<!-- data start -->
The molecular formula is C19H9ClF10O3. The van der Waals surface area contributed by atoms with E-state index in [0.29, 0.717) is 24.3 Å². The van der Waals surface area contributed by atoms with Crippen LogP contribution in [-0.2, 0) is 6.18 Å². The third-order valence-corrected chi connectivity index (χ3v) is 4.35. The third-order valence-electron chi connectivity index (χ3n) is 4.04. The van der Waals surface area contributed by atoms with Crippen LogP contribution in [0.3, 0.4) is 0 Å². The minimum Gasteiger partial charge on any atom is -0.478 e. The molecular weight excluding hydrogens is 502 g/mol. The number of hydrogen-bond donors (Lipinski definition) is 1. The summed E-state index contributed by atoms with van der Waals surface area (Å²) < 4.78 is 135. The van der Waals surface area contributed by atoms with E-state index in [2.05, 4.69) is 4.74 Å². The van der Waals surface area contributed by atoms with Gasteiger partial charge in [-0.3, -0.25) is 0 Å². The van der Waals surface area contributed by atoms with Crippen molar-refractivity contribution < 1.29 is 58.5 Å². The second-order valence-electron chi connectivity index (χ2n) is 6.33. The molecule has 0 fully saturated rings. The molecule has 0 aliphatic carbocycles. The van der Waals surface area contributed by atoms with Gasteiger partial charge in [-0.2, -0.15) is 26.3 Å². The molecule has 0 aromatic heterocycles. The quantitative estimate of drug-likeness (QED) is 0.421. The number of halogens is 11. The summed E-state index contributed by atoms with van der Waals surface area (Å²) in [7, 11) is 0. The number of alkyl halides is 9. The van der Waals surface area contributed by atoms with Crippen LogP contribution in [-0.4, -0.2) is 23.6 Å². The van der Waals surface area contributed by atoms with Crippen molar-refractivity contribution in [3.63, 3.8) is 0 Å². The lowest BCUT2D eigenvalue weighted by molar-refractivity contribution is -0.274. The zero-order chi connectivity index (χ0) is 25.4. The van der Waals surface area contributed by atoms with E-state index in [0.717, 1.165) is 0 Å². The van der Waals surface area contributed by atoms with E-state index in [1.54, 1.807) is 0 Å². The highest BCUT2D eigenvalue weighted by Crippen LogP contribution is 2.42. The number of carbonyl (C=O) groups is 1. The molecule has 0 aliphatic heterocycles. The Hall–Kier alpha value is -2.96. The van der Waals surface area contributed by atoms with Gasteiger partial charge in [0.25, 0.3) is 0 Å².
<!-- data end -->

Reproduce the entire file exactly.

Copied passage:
The molecular formula is C19H9ClF10O3. The van der Waals surface area contributed by atoms with E-state index in [0.29, 0.717) is 24.3 Å². The van der Waals surface area contributed by atoms with Crippen LogP contribution in [-0.2, 0) is 6.18 Å². The third-order valence-corrected chi connectivity index (χ3v) is 4.35. The third-order valence-electron chi connectivity index (χ3n) is 4.04. The van der Waals surface area contributed by atoms with Crippen LogP contribution in [0.3, 0.4) is 0 Å². The minimum Gasteiger partial charge on any atom is -0.478 e. The molecular weight excluding hydrogens is 502 g/mol. The number of hydrogen-bond donors (Lipinski definition) is 1. The summed E-state index contributed by atoms with van der Waals surface area (Å²) < 4.78 is 135. The van der Waals surface area contributed by atoms with E-state index in [2.05, 4.69) is 4.74 Å². The van der Waals surface area contributed by atoms with Gasteiger partial charge in [-0.3, -0.25) is 0 Å². The van der Waals surface area contributed by atoms with Crippen molar-refractivity contribution < 1.29 is 58.5 Å². The second-order valence-electron chi connectivity index (χ2n) is 6.33. The molecule has 0 fully saturated rings. The molecule has 0 aliphatic carbocycles. The van der Waals surface area contributed by atoms with Gasteiger partial charge in [-0.2, -0.15) is 26.3 Å². The molecule has 0 aromatic heterocycles. The quantitative estimate of drug-likeness (QED) is 0.421. The number of halogens is 11. The summed E-state index contributed by atoms with van der Waals surface area (Å²) in [7, 11) is 0. The number of alkyl halides is 9. The van der Waals surface area contributed by atoms with Crippen LogP contribution in [-0.4, -0.2) is 23.6 Å². The van der Waals surface area contributed by atoms with Crippen molar-refractivity contribution in [3.63, 3.8) is 0 Å². The lowest BCUT2D eigenvalue weighted by molar-refractivity contribution is -0.274. The zero-order chi connectivity index (χ0) is 25.4. The van der Waals surface area contributed by atoms with E-state index in [0.717, 1.165) is 0 Å². The van der Waals surface area contributed by atoms with E-state index in [1.54, 1.807) is 0 Å². The highest BCUT2D eigenvalue weighted by Crippen LogP contribution is 2.42. The number of carbonyl (C=O) groups is 1. The molecule has 0 aliphatic heterocycles. The Hall–Kier alpha value is -2.96. The van der Waals surface area contributed by atoms with Gasteiger partial charge in [0.25, 0.3) is 0 Å².